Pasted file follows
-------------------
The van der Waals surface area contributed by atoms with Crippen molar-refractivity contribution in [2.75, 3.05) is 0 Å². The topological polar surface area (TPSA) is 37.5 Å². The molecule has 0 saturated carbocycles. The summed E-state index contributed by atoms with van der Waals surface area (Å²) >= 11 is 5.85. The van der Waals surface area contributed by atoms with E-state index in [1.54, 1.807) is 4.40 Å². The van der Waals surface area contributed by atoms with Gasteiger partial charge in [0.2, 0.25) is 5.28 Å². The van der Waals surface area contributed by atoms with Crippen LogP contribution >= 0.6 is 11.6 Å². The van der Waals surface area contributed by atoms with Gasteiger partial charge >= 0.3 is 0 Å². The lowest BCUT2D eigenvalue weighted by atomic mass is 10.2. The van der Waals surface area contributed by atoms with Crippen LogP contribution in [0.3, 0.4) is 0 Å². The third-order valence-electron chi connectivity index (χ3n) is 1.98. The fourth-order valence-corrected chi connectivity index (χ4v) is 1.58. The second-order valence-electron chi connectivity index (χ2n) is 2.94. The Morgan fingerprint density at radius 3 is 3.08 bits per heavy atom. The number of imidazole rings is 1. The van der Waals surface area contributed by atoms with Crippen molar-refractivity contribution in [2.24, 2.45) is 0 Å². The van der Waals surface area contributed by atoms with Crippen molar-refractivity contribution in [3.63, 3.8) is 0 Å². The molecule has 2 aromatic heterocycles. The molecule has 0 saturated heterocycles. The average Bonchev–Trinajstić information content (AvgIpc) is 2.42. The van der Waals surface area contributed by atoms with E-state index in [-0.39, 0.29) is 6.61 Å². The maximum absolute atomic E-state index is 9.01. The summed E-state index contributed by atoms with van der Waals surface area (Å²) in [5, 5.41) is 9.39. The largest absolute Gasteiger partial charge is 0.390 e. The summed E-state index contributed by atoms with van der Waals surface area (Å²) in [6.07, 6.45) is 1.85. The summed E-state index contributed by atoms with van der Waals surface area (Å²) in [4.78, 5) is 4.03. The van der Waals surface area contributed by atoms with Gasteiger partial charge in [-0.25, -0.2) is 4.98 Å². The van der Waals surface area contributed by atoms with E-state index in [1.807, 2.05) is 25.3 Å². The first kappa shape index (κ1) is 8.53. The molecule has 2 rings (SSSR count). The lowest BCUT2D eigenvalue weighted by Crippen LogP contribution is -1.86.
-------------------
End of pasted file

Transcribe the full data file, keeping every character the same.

The van der Waals surface area contributed by atoms with Crippen molar-refractivity contribution in [2.75, 3.05) is 0 Å². The topological polar surface area (TPSA) is 37.5 Å². The molecule has 0 saturated carbocycles. The summed E-state index contributed by atoms with van der Waals surface area (Å²) >= 11 is 5.85. The van der Waals surface area contributed by atoms with E-state index in [1.54, 1.807) is 4.40 Å². The van der Waals surface area contributed by atoms with Gasteiger partial charge in [0.2, 0.25) is 5.28 Å². The van der Waals surface area contributed by atoms with Crippen LogP contribution >= 0.6 is 11.6 Å². The van der Waals surface area contributed by atoms with Gasteiger partial charge >= 0.3 is 0 Å². The lowest BCUT2D eigenvalue weighted by atomic mass is 10.2. The van der Waals surface area contributed by atoms with Crippen LogP contribution in [0.3, 0.4) is 0 Å². The third-order valence-electron chi connectivity index (χ3n) is 1.98. The fourth-order valence-corrected chi connectivity index (χ4v) is 1.58. The second-order valence-electron chi connectivity index (χ2n) is 2.94. The Morgan fingerprint density at radius 3 is 3.08 bits per heavy atom. The number of imidazole rings is 1. The van der Waals surface area contributed by atoms with Crippen molar-refractivity contribution in [2.24, 2.45) is 0 Å². The van der Waals surface area contributed by atoms with Crippen molar-refractivity contribution in [3.63, 3.8) is 0 Å². The molecule has 2 aromatic heterocycles. The molecule has 0 saturated heterocycles. The average Bonchev–Trinajstić information content (AvgIpc) is 2.42. The van der Waals surface area contributed by atoms with E-state index in [-0.39, 0.29) is 6.61 Å². The maximum absolute atomic E-state index is 9.01. The summed E-state index contributed by atoms with van der Waals surface area (Å²) in [5, 5.41) is 9.39. The largest absolute Gasteiger partial charge is 0.390 e. The summed E-state index contributed by atoms with van der Waals surface area (Å²) in [6.07, 6.45) is 1.85. The summed E-state index contributed by atoms with van der Waals surface area (Å²) in [4.78, 5) is 4.03. The van der Waals surface area contributed by atoms with Gasteiger partial charge in [-0.25, -0.2) is 4.98 Å². The van der Waals surface area contributed by atoms with E-state index in [1.807, 2.05) is 25.3 Å². The first kappa shape index (κ1) is 8.53. The molecule has 2 rings (SSSR count). The lowest BCUT2D eigenvalue weighted by Crippen LogP contribution is -1.86.